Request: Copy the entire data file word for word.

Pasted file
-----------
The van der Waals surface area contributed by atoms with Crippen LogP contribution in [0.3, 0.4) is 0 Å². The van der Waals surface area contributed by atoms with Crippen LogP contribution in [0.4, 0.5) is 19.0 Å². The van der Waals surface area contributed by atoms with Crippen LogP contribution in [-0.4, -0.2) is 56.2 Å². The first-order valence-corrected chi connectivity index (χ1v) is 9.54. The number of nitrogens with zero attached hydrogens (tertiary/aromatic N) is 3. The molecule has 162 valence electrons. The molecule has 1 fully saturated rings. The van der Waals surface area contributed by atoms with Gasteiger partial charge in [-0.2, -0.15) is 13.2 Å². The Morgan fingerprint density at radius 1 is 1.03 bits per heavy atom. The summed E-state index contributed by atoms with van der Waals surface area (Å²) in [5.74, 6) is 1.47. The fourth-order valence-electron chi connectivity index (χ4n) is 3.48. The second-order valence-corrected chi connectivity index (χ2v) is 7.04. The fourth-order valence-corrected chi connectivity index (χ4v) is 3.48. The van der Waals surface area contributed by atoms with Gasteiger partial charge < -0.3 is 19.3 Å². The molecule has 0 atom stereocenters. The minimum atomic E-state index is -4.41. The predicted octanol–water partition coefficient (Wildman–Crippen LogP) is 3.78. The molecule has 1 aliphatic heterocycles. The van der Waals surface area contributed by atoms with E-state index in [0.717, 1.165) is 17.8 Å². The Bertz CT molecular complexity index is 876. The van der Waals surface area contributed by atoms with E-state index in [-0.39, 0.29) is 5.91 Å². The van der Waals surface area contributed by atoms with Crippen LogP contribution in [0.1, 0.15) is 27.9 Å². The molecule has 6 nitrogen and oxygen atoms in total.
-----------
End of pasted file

The van der Waals surface area contributed by atoms with Crippen LogP contribution in [0.3, 0.4) is 0 Å². The van der Waals surface area contributed by atoms with Crippen LogP contribution in [0.4, 0.5) is 19.0 Å². The van der Waals surface area contributed by atoms with Crippen LogP contribution in [-0.4, -0.2) is 56.2 Å². The first-order valence-corrected chi connectivity index (χ1v) is 9.54. The number of nitrogens with zero attached hydrogens (tertiary/aromatic N) is 3. The molecule has 162 valence electrons. The molecule has 1 fully saturated rings. The van der Waals surface area contributed by atoms with Gasteiger partial charge in [-0.2, -0.15) is 13.2 Å². The Morgan fingerprint density at radius 1 is 1.03 bits per heavy atom. The summed E-state index contributed by atoms with van der Waals surface area (Å²) in [5.74, 6) is 1.47. The fourth-order valence-electron chi connectivity index (χ4n) is 3.48. The second-order valence-corrected chi connectivity index (χ2v) is 7.04. The fourth-order valence-corrected chi connectivity index (χ4v) is 3.48. The van der Waals surface area contributed by atoms with Gasteiger partial charge < -0.3 is 19.3 Å². The molecule has 0 atom stereocenters. The minimum atomic E-state index is -4.41. The predicted octanol–water partition coefficient (Wildman–Crippen LogP) is 3.78. The molecule has 1 aliphatic heterocycles. The van der Waals surface area contributed by atoms with E-state index in [0.717, 1.165) is 17.8 Å². The Bertz CT molecular complexity index is 876. The van der Waals surface area contributed by atoms with E-state index in [-0.39, 0.29) is 5.91 Å². The van der Waals surface area contributed by atoms with Crippen LogP contribution in [0.1, 0.15) is 27.9 Å². The molecule has 6 nitrogen and oxygen atoms in total.